anyhow; anyway так или иначе; как ни крути (как ни верти) de todos modos
apparently; by all appearances по-видимому; судя по всему a lo que parece; al parecer
as a minimum; at the very least как минимум como mínimo
as a rule как правило por regla general
as already mentioned; as mentioned before как уже было сказано / указано / упомянуто como ya se ha dicho / indicado / mencionado
as always как всегда como siempre
as expected как и ожидалось; как и следовало ожидать como era de esperar
as far as I am concerned что касается меня en/por lo que a mí respecta/se refiere
as far as I can see насколько я могу судить por lo que yo veo
as far as I know; to the best of my knowledge насколько мне известно que yo sepa
as everybody knowns как всем известно como es de todos conocido
as it happens как это бывает; как это случается da la casualidad de que
as it is (well) known как (хорошо) известно como es (bien) sabido
as it turned out как оказалось resultó
as it were; so to speak так сказать por así decirlo
as (good) luck would have it; fortunately; luckily к счастью afortunadamente; la suerte quiso que; por suerte
as (ill) luck would have it как назло; как нарочно la mala suerte quiso que
as one can see как видно como se puede ver
as strange as it may seem; strangely enough как (это) ни странно por extraño que parezca
as (per) usual как обычно como de costumbre
as we will see как будет показано; как мы увидим como veremos
at first glance на первый взгляд a primera vista
at last; finally в заключение; наконец por fin; por último
at least по крайней мере; по меньшей мере al menos; por lo menos
at the same time в то же время al mismo tiempo
be that as it may как бы то ни было sea lo que sea
believe it or not верь или не верь; верьте или нет lo creas o no
besides кроме того además
between you and me между нами entre tú y yo
beyond doubt; indubitably; doubtlessly; undoubtedly вне всякого сомнения; несомненно indudablemente; sin duda
by the way; incidentally к слову; кстати; между прочим por cierto
certainly безусловно; несомненно ciertamente
chracteristically; typically что характерно característicamente; de modo característico; típicamente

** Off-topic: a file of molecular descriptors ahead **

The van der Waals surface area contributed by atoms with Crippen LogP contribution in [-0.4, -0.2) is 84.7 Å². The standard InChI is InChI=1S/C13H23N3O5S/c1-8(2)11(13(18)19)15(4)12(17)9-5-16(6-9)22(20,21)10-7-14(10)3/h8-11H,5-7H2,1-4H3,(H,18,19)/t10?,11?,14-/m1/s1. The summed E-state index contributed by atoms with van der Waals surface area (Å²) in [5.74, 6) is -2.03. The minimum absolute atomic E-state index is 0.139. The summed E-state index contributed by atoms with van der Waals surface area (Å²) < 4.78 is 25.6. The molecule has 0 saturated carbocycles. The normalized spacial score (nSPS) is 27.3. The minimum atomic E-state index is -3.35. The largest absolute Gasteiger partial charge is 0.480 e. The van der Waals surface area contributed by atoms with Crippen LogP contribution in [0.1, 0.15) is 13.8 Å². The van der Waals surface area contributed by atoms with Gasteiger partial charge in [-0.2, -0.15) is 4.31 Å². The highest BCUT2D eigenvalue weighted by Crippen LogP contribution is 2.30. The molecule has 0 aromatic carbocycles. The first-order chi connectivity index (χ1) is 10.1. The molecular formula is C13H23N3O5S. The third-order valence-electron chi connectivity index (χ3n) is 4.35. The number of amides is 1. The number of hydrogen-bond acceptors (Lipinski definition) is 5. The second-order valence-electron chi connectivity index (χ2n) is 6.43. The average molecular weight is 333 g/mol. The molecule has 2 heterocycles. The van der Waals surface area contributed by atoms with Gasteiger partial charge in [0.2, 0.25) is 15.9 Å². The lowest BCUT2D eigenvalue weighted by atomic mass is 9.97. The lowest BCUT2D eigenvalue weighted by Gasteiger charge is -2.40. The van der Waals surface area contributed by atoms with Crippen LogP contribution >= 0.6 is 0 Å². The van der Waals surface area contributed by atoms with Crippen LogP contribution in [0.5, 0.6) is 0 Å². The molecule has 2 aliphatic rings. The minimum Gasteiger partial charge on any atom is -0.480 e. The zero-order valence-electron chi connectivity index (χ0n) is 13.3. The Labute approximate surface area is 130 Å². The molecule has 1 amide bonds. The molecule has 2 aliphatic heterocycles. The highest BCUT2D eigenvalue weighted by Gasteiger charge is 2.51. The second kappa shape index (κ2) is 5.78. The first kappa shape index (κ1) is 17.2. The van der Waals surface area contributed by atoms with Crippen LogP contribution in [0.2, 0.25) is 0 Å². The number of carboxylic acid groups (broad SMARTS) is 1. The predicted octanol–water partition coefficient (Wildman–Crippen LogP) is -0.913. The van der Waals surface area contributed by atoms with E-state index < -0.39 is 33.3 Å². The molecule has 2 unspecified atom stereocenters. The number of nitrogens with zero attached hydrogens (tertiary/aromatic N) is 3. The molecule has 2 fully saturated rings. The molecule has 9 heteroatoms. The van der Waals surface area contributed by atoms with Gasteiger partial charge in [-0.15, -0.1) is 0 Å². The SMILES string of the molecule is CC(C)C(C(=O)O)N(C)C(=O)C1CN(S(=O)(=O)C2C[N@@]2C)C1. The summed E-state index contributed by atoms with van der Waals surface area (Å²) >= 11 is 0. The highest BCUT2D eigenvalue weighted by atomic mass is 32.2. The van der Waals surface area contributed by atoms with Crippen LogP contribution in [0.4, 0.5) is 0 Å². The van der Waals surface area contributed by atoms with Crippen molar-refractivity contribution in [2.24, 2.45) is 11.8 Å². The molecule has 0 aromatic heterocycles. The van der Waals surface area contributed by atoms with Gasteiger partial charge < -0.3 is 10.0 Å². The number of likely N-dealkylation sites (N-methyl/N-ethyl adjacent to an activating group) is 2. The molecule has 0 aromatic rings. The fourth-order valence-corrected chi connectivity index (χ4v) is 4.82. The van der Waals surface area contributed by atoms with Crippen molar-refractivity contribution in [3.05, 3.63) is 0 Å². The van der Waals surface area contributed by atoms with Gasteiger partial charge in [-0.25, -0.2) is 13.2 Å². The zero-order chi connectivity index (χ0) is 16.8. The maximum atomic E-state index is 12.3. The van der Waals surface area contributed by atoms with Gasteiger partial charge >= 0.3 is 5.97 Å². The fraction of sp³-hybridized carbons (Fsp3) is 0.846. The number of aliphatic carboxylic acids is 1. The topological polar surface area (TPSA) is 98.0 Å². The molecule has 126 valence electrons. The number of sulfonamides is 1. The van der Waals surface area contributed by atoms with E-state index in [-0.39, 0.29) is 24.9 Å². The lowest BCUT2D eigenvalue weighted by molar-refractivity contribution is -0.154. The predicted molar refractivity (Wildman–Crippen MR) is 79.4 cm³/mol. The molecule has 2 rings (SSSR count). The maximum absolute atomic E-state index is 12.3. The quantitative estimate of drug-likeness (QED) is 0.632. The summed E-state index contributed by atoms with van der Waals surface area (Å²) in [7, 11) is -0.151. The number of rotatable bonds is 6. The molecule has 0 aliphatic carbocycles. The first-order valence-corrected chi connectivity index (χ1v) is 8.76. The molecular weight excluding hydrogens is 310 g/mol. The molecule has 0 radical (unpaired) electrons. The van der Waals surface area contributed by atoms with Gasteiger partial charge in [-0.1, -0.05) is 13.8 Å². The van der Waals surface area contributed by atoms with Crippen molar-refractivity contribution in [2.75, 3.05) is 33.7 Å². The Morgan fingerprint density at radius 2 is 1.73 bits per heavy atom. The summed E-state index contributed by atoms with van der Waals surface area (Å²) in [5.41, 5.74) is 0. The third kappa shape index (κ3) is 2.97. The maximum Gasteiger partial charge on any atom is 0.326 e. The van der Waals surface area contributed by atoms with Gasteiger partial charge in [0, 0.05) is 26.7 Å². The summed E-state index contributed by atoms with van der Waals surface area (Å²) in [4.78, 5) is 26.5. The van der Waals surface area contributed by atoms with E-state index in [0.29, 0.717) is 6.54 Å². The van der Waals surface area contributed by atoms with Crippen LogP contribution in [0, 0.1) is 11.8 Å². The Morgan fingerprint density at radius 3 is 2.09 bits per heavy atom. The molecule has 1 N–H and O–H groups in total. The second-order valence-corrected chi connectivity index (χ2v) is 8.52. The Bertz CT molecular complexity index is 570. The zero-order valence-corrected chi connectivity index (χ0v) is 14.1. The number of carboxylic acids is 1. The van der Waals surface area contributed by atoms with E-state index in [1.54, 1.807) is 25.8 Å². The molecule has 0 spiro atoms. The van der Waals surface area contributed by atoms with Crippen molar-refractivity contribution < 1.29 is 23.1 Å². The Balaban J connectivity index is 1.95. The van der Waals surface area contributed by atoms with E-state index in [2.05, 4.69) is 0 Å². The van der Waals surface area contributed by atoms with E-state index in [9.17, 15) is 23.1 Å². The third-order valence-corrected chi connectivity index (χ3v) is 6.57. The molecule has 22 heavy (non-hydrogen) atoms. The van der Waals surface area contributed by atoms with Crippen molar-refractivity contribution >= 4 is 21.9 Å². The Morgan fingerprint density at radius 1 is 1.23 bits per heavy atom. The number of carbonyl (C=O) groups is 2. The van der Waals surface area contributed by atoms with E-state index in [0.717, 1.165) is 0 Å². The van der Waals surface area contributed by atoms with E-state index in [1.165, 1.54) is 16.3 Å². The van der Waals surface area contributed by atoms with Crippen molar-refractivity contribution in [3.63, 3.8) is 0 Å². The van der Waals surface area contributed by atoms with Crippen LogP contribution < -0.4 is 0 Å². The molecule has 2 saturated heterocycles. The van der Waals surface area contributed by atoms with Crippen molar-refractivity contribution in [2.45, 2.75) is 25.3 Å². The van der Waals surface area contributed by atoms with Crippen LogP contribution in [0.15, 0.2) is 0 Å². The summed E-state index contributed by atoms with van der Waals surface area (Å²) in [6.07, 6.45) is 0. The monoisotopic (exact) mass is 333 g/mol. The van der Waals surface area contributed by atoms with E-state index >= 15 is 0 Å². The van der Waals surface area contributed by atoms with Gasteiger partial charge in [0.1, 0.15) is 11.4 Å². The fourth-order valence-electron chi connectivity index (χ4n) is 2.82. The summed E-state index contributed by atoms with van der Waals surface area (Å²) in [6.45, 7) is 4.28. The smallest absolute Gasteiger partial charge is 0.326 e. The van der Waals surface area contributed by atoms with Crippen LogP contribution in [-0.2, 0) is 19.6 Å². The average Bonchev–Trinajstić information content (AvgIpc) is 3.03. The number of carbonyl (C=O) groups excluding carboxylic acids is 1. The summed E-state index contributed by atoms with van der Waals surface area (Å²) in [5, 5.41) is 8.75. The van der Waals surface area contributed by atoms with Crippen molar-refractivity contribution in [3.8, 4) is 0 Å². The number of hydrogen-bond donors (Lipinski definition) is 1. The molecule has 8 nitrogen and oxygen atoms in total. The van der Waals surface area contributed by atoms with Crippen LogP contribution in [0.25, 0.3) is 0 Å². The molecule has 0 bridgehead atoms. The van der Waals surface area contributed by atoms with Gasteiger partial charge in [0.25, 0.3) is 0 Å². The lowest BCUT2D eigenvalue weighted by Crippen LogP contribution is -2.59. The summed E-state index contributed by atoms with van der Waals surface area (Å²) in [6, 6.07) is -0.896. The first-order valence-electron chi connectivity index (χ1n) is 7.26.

clearly очевидно; ясно claro que
come to think of it если вдуматься ahora que lo pienso
consequently следовательно por consiguiente
considering; under the circumstances в данных обстоятельствах dadas las circunstancias
contrary to expectations вопреки ожиданиям en contra de las expectativas / de lo previsto
conversely; on the contrary наоборот; напротив a la inversa; al contrario
curiously; interestingly что любопытно; что интересно curiosamente; de manera interesante
definitely определенно decididamente; definitivamente
equally в равной степени; точно так же igualmente
especially в особенности; особенно especialmente
essentially по существу; что существенно básicamente; en lo esencial
evidently; obviously видно; очевидно; явно evidentemente; obviamente
far from it отнюдь ni mucho menos; todo lo contrario
firstly; in the first place во-первых en primer lugar; primeramente
for all these reasons; in light of all this в свете всего вышеупомянутого; исходя из вышеупомянутого por todo lo expuesto
for better or worse к худу ли, к добру ли para bien o mal
for example; for instance к примеру; например por ejemplo
for the moment; for the time being на данный момент; пока что de momento; por ahora
frankly (speaking); to be honest откровенно говоря; честно говоря francamente
hence; therefore следовательно; стало быть por eso; por lo tanto
however; nevertheless; nonetheless; notwithstanding впрочем; однако; тем не менее no obstante; sin embargo
I’m afraid боюсь me temo que
I believe (я) полагаю; (я) считаю creo que
I mean я имею в виду quiero decir
I suppose (я) полагаю / предполагаю supongo
I think думаю; мне кажется creo que; pienso que; me parece
if the worst comes to the worst; in the worst case в (самом) худшем случае en el peor de los casos
in a nutshell; to sum it up подводя итог / черту en resumen; en resumidas cuentas
in a (certain) sense в (известном / каком-то / некотором / определенном) смысле en (cierto) sentido
in a way некоторым образом de alguna manera; en cierta manera
in any case в любом случае; во всяком случае en todo caso
in my opinion / view на мой взгляд; по-моему a mi juicio; a mi parecer; en mi opinión
in other respects; otherwise в других отношениях; в остальном por lo demás
in other words иначе говоря en otras palabras; para decirlo con otras palabras
in particular; particularly в частности en concreto; en particular; particularmente
in practice на практике en la práctica
in principle в принципе en principio
in short в двух словах; короче говоря en pocas palabras
in the best case в (самом) лучшем случае en el mejor de los casos